• Aerial View of Padre Island National Seashore

    Padre Island

    National Seashore Texas

There are park alerts in effect.
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  • Sobriety checkpoint Saturday, August 23, 2014

    Law Enforcement officers at Padre Island National Seashore will conduct a Sobriety Checkpoint Saturday, August 23, 2014 on Park Road 22 near the park’s entrance. The purpose of the checkpoint is to detect and apprehend alcohol and drug impaired drivers.

  • Park Phone issues

    The visitor center main phone line and fax line are not working. To reach the park visitor center, call (361) 949-8069 or (361) 949-4793. Fax to (361) 949-7091, Attention: Visitor Center. We apologize for the inconvenience.

  • Bird Island Basin Campground rehabilitation starts August 18, 2014

    The second part of a project to repair facilities and rebuild eroded shoreline at Bird Island Basin Campground begins August 18. Minor disruptions of activities in the immediate area may occur. None of the work should affect use of the boat ramp.

Endangered and Threatened Birds in Texas

At present, there are 13 birds that are considered to be threatened or endangered by the Texas Parks and Wildlife Department. Of these, five are federally listed. Click on the following links to learn more about each of these birds and the reasons for their diminishing numbers.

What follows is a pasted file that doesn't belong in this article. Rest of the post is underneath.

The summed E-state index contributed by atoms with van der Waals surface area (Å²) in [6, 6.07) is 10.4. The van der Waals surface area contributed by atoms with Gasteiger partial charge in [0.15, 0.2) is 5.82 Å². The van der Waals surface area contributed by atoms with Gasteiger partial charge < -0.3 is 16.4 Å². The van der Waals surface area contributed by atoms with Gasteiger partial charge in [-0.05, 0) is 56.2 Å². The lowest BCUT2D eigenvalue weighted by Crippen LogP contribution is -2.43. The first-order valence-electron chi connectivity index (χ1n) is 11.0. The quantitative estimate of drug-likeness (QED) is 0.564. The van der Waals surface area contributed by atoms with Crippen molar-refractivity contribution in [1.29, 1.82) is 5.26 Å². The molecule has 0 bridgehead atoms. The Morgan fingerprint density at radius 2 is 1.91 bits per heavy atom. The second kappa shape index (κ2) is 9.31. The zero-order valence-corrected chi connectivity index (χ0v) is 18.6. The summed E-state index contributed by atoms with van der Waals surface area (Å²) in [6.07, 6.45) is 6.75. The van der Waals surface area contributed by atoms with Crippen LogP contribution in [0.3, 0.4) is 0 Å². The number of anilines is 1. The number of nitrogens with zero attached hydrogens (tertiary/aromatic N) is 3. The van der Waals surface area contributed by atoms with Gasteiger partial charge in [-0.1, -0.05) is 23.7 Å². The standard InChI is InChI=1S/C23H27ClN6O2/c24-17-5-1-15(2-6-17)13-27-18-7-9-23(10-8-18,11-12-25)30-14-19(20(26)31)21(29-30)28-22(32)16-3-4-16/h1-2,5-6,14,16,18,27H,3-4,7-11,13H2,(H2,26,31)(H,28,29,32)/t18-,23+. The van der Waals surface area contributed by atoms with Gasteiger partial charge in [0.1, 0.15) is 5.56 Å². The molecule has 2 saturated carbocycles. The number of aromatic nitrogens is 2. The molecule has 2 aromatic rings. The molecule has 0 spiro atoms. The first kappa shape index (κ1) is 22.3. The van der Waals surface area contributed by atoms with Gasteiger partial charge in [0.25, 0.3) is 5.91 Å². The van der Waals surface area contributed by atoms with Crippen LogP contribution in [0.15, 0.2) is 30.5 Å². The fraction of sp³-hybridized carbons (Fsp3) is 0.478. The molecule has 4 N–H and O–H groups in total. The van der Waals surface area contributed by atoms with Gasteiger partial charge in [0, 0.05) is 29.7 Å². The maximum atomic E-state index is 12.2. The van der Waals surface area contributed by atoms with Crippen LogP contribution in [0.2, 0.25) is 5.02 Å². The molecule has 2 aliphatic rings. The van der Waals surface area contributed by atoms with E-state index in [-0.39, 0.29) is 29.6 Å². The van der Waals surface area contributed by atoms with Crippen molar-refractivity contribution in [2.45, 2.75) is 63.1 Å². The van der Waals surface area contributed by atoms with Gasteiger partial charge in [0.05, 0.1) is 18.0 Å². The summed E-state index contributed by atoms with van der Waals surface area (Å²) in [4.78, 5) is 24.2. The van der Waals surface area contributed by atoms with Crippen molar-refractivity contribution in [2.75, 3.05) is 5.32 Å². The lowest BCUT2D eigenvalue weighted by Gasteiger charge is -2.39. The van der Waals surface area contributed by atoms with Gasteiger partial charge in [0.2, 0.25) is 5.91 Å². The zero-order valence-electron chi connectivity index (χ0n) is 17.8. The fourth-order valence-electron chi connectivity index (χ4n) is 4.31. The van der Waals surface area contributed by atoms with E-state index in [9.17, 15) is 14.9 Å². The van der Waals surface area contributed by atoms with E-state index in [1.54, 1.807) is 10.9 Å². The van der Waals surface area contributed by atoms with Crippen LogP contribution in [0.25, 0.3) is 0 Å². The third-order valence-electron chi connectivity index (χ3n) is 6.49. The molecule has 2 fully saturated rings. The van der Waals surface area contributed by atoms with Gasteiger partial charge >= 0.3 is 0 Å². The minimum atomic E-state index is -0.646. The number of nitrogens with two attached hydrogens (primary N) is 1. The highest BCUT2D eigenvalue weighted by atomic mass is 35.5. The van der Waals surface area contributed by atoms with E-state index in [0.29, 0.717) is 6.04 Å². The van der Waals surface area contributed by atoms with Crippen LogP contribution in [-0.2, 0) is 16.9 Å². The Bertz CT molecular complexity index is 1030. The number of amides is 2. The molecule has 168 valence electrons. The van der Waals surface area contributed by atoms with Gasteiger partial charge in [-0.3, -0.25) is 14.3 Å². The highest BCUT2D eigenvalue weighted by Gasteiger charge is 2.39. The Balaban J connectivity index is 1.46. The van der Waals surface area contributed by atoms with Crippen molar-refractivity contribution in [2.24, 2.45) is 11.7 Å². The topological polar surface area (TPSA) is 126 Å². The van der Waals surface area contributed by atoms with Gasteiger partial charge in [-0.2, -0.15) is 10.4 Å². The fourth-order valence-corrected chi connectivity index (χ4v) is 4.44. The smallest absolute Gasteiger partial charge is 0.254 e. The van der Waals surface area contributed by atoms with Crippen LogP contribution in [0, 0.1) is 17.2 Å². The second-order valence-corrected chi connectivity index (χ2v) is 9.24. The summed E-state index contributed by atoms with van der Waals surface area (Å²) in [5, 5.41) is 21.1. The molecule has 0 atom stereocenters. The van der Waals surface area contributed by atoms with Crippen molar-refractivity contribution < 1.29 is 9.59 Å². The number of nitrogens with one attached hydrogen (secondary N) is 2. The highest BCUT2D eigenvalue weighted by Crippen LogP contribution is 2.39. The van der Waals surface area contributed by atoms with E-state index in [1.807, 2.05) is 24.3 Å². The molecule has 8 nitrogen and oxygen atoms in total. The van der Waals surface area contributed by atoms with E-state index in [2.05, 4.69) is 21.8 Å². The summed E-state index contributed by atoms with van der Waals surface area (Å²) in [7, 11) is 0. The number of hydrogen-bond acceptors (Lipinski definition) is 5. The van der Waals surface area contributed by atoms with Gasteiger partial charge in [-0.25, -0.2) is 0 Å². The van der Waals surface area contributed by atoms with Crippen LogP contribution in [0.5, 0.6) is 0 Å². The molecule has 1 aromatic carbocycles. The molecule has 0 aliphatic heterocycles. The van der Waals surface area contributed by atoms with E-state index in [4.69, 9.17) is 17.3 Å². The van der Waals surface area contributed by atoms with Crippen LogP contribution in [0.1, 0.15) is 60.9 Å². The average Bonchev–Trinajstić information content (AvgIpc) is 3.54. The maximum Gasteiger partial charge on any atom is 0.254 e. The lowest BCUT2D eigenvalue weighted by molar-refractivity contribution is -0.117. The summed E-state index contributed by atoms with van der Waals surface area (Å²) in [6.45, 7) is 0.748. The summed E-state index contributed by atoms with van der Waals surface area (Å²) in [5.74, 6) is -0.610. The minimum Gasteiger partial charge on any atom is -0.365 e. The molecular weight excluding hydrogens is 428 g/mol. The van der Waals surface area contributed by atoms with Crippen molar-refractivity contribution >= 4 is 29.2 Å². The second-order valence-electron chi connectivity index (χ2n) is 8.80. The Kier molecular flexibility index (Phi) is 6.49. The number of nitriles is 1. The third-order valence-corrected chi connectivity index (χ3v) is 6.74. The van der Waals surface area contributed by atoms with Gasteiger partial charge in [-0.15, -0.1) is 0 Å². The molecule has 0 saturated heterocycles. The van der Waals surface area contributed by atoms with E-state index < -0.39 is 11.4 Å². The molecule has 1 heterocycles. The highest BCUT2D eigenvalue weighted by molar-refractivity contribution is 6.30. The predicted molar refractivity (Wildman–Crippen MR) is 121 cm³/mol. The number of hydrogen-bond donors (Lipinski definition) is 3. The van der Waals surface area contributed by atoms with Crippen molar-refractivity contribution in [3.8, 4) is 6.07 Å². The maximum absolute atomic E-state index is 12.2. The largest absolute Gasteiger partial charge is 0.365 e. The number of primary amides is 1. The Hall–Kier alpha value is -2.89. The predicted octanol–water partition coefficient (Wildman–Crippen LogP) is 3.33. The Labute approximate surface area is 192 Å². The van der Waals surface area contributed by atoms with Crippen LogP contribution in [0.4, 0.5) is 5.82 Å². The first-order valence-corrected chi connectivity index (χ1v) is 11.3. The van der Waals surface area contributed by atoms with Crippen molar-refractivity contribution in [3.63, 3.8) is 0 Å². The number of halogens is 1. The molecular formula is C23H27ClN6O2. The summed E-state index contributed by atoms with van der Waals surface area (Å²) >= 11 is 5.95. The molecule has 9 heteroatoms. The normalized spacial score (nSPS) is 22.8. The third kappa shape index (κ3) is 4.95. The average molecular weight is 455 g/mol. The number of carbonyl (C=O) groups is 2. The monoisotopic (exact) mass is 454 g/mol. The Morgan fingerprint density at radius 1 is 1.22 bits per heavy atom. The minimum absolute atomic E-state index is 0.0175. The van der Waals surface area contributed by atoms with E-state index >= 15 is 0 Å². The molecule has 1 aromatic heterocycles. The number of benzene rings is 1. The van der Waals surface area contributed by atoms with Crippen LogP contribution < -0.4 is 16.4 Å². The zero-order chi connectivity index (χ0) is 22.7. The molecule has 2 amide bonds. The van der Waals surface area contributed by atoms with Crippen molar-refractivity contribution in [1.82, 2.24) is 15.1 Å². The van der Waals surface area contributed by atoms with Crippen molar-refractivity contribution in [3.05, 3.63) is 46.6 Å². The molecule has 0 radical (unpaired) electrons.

Waterbirds

State Status

Federal Status

Reddish Egret

Threatened

White-faced Ibis

Threatened

Wood Stork

Endangered



Raptors

State Status

Federal Status

Swallow-tailed Kite

Threatened

Bald Eagle

Threatened

Northern Aplomado Falcon

Endangered

Endangered

American Peregrine Falcon

Threatened



Shorebirds

State Status

Federal Status

Interior Least Tern

Endangered

Endangered

Piping Plover

Threatened

Threatened

Sooty Tern

Threatened



Songbirds

State Status

Federal Status

Southwestern Willow Flycatcher

Endangered

Black-capped Vireo

Endangered

Endangered

Tropical Parula

Threatened



Did You Know?

White-tailed buck (odocoileus virginianus)

The white-tailed deer on the island are not considered the island's largest native mammal because they are believed to come across the Laguna Madre from the mainland. Coyotes are considered the island's largest native mammal. More...